To understand its open data, Philadelphia surveys city staff, public

The city is asking people to share which data sets they want more of and how they're manipulating the data, all to provide a better public service.
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The Philadelphia Office of Innovation and Technology began distributing a survey on Wednesday with the goal of crowdsourcing information from city employees and the public to make its open data portal more accessible, understandable and valuable.

The 2020 PHL Open Data survey is the city’s first comprehensive attempt at gathering data on the success of a community-run open data portal, which was redesigned in 2015 by the software company Azavea. Kistine Carolan, Philadelphia’s open data program manager, told StateScoop this survey is designed to gather both a larger volume of responses and to reach a more diverse audience than past attempts. 

“This is a much broader focus to understand how people are using the data, what data sets they want,” Carolan said. “It’ll provide us an opportunity to not only refine our program how we provide these services to the public, but also internally, in supporting our staff in releasing open data and becoming a more data-driven organization as a whole.”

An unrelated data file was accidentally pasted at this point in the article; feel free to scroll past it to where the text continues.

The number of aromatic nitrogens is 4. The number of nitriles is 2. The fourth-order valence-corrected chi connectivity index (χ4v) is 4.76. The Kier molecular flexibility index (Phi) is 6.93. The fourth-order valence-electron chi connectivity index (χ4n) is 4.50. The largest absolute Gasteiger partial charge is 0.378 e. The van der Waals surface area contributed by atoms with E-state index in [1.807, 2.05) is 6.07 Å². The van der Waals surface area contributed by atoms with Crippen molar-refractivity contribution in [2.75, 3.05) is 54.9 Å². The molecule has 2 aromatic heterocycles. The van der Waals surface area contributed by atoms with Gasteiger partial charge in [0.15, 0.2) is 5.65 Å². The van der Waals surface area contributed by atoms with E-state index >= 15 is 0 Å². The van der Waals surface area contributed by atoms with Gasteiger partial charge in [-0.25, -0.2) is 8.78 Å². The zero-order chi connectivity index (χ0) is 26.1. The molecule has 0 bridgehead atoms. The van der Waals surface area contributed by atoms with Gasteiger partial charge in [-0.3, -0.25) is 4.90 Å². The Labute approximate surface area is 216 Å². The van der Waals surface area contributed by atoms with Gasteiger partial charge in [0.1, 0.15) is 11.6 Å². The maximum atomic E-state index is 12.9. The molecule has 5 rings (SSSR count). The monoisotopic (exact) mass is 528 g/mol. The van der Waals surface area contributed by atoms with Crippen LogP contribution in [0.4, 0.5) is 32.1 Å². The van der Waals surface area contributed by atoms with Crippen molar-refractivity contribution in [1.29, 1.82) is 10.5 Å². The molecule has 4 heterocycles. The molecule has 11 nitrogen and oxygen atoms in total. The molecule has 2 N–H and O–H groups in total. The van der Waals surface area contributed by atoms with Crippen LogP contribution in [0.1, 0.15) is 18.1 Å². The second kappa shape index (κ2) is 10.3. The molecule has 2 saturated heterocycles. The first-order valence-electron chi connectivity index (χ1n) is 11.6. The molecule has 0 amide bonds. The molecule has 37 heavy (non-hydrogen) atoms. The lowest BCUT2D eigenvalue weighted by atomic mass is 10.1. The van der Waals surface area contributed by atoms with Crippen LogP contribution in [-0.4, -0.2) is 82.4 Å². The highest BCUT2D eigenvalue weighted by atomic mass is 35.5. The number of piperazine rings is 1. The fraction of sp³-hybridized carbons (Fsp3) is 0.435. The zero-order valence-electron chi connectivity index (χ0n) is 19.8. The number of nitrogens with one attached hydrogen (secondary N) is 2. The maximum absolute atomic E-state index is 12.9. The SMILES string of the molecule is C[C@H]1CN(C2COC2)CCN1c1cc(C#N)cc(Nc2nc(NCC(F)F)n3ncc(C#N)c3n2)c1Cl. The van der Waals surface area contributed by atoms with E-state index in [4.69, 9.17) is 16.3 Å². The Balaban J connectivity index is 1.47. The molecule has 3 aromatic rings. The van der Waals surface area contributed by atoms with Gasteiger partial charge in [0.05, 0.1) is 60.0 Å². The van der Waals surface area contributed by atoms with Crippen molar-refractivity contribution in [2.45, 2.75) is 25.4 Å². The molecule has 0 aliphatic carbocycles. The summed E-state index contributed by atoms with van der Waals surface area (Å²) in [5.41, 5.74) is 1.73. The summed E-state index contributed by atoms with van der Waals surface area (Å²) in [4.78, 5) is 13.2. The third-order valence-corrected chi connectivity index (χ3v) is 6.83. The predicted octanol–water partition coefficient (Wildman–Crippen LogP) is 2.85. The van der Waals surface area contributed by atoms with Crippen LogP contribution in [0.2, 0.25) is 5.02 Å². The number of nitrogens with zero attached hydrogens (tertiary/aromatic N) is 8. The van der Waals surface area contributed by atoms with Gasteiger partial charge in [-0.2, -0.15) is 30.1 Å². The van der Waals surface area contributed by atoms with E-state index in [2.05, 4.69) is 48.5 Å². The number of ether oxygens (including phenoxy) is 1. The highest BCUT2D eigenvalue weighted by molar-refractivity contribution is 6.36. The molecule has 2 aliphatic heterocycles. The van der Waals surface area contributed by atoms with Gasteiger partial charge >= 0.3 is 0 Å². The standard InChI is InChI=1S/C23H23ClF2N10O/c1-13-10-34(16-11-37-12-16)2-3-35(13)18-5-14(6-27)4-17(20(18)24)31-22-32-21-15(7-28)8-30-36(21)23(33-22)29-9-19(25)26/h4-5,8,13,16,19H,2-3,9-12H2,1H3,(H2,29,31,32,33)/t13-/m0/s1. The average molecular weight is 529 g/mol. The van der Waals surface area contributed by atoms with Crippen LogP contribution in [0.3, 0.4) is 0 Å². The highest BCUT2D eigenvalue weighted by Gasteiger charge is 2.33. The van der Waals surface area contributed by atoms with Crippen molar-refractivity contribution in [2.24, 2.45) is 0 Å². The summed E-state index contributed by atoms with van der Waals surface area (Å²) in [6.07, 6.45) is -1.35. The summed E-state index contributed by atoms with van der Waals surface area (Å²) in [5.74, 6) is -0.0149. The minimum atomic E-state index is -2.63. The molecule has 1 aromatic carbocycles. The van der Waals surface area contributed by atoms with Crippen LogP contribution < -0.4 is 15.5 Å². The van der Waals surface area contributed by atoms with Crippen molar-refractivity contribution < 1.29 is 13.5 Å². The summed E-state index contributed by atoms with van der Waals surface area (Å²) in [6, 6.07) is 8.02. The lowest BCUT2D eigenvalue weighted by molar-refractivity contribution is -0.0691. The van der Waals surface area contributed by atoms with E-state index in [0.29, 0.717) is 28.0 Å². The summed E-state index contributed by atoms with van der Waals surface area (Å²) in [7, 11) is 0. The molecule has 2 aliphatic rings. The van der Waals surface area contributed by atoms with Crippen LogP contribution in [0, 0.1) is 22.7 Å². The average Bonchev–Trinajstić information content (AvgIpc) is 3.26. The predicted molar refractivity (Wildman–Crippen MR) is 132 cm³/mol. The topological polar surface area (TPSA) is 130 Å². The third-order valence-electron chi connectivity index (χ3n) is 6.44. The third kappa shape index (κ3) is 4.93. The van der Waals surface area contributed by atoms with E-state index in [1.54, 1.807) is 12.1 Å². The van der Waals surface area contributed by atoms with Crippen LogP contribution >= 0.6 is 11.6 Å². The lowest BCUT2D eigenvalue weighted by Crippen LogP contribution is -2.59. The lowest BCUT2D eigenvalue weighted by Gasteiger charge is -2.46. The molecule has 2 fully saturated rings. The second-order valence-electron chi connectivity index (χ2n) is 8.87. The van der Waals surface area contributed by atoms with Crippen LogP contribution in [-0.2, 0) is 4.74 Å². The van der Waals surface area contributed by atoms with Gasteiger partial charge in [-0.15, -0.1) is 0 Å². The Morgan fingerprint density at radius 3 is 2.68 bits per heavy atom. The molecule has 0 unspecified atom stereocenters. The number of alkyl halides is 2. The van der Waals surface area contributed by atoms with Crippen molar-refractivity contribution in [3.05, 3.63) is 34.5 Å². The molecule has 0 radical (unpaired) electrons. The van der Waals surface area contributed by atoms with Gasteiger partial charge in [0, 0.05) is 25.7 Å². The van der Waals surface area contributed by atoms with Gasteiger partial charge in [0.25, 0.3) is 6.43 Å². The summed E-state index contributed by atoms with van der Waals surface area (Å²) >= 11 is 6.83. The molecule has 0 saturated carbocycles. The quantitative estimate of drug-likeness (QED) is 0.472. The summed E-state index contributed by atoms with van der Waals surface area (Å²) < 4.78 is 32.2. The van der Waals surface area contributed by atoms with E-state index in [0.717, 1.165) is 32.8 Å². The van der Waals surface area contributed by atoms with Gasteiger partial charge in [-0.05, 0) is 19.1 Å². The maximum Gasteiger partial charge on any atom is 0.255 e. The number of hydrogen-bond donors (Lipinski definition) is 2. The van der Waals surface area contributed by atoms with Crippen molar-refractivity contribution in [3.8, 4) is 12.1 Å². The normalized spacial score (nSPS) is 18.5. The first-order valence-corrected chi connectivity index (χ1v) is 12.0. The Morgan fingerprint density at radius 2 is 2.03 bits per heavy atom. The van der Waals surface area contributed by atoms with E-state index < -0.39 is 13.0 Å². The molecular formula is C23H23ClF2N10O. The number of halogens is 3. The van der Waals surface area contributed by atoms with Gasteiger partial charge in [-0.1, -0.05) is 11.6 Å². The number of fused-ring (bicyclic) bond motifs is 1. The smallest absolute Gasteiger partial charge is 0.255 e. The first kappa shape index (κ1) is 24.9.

The survey begins by asking participants whether they use the portal for work, play or community organizing, as well as how often they’ve gone back to the portal in the last six months. Participants also list all of the software that they use in conjunction with the data sets they access, and are asked to explain the positive aspects of the portal and any obstacles they face when extracting or trying to make sense of data. Finally, participants are asked to submit recommendations for new data sets and to share some demographic information.


Carolan said that the survey has the potential to identify new use-cases beyond the anecdotes she hears about, like a college professor using open data as part of a course.

The survey is also expected to reveal which data sets can be used to help “foster cross-programmatic interactions” within city agencies, according to Hank Garie, the city’s geographic information and chief data officer. For example, if there are city employees that want to publish more open data but don’t have the training or resources, Garie said, the survey could reveal that need.

When the survey closes, OIT will review the data sets people suggested and evaluate how well the city’s data is being shared internally, according to a press release. Garie told StateScoop that the city has no plans to make the survey an annual occurrence right now, but could issue another in the future, depending on the quality of this survey’s results.

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